|Causarano, Hecotr - VISITING SCIENTIST|
|Izaurralde, R - UNIVERSITY OF MARYLAND|
|Milak, Sushil - SSAI|
Submitted to: Meeting Abstract
Publication Type: Abstract Only
Publication Acceptance Date: June 2, 2008
Publication Date: October 5, 2008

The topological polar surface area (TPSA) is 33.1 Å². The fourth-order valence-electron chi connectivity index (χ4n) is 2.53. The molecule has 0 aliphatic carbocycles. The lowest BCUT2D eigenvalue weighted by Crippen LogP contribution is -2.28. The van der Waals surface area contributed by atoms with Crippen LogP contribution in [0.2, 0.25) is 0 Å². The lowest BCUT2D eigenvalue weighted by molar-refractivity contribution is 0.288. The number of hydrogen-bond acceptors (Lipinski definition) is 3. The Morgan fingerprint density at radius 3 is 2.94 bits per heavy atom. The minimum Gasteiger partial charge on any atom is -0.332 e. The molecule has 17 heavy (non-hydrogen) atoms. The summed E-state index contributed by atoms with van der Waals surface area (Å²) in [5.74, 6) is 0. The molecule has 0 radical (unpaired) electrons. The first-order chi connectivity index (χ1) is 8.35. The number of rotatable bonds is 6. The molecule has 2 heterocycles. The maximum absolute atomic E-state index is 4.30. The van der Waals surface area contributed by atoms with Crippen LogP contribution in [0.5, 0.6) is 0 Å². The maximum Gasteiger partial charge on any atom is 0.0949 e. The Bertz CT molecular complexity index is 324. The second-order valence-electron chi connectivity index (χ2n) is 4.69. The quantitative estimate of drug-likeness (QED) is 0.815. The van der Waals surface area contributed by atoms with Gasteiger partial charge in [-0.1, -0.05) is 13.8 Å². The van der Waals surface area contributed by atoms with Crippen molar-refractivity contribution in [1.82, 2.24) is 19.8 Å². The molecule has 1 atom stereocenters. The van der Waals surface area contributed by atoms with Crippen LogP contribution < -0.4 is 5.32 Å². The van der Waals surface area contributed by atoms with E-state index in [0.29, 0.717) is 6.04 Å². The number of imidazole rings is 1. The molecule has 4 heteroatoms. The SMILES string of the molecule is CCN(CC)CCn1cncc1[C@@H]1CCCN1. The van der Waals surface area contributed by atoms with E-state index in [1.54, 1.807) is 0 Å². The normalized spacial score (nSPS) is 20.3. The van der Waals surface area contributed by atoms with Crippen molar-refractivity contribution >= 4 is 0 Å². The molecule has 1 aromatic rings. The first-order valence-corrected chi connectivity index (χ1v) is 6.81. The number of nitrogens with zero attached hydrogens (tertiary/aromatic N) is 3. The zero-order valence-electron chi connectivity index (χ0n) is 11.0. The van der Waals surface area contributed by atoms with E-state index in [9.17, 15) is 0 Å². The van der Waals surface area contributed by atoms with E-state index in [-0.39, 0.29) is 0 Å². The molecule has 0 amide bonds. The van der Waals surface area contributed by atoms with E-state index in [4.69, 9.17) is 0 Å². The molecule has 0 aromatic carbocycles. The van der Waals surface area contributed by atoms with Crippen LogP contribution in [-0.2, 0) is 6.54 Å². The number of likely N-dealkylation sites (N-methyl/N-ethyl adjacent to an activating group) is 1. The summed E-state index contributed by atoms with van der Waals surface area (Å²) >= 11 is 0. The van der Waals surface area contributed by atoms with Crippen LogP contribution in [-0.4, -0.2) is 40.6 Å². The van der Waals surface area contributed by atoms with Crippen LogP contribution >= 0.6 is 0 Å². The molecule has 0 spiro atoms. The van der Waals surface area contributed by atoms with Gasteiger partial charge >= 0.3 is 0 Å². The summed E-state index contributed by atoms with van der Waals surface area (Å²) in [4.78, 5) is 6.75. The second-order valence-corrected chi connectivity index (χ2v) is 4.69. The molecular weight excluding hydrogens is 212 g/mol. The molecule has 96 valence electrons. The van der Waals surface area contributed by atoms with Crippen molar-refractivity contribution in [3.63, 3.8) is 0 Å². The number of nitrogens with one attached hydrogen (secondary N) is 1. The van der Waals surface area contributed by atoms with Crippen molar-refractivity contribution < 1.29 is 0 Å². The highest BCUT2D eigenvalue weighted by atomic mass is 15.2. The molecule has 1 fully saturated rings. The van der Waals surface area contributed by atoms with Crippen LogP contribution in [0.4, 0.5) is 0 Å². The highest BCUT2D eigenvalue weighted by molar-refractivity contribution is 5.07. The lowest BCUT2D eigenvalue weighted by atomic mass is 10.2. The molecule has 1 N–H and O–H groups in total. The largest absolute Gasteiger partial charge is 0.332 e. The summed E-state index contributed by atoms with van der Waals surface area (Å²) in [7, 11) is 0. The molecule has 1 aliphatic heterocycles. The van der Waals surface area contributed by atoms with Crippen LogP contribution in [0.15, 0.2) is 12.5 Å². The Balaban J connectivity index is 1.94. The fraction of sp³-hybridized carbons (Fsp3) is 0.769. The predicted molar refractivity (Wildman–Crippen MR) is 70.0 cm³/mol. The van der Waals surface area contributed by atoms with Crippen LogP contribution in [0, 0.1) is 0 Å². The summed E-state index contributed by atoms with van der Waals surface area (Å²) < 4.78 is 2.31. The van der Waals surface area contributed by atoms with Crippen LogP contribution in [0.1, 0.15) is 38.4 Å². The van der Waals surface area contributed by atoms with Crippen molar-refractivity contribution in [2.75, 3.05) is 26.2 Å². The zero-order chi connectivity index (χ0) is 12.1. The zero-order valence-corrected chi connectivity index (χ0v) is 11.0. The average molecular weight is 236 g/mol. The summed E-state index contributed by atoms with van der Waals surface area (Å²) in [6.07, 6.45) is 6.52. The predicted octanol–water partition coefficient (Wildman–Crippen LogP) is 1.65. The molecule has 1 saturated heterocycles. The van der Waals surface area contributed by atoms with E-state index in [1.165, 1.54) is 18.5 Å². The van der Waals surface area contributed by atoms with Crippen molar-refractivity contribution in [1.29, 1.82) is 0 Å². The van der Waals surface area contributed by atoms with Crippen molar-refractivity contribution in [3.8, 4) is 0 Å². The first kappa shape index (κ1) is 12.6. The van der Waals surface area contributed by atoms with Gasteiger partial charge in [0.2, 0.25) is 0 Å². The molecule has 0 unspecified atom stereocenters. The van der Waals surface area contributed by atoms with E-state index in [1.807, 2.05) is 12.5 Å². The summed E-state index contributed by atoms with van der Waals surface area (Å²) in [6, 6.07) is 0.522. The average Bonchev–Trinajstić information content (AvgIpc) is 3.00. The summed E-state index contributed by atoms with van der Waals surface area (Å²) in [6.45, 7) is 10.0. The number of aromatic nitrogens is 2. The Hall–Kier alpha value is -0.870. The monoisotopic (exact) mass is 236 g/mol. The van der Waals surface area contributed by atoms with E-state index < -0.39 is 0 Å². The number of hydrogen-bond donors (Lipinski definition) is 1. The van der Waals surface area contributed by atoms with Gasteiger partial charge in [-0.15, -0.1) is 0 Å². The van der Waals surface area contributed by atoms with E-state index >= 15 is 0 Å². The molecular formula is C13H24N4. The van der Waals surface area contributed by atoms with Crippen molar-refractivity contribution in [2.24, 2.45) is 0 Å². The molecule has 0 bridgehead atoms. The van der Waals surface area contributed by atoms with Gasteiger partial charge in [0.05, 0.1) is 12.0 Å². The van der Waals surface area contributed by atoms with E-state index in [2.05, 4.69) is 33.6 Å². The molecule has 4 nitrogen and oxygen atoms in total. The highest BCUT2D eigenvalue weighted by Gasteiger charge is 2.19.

Citation: Causarano, H.J., Doraiswamy, P.C., Izaurralde, R.C., McCarty, G.W., Milak, S., Stern, A.J. 2008. Simulating soil organic carbon in the US Corn Belt and associated uncertainties [abstract]. American Society of Agronomy. 2008 CDROM. Technical Abstract: Increasing soil organic carbon (SOC) on degraded lands has positive impacts on soil quality and productivity, and is an accepted approach to offset CO2 emissions in the short term. Direct measurements combined with system modeling are used to estimate the impacts of management practices on SOC at the regional scale but few studies report on estimations uncertainty. Sources of uncertainty are model errors, model initialization, measurement errors, data and model aggregation, and abrupt changes in the system that are not adequately simulated. We evaluated the Environmental Policy Integrated Climate (EPIC) model for its ability to simulate SOC and estimated the uncertainty of simulation results. A detailed and computationally intensive approach for integrating the EPIC model with soil, climate, land use, and management data was developed to conduct simulations at a grid-cell level of 2.59 km2 in croplands of Iowa, Illinois and Indiana. Uncertainties were 26–30% when simulations were conducted at the regional scale but reduced to 8–11% with site-specific simulations. Estimated current SOC stocks in the top 20 cm varied considerably (11–157 Mg C ha-1) and were largely controlled by tillage practices, clay content, slope and elevation. Provided that current trends in adoption of conservation tillage continues, SOC changes were estimated at -0.28 to 0.52 Mg C ha-1 yr-1 depending on topography. We calculated that SOC would increase from 660 Tg C in 2008 to 700 Tg C in 2018 (3.4 Tg C yr-1), but based on the uncertainty, we were not able to conclude that these croplands are creating a net sink for atmospheric CO2. More data on spatial and temporal variation in SOC are needed to improve model accuracy. Overall, combining land use maps with EPIC proved valid for predicting impacts of management practices on crop yields and SOC.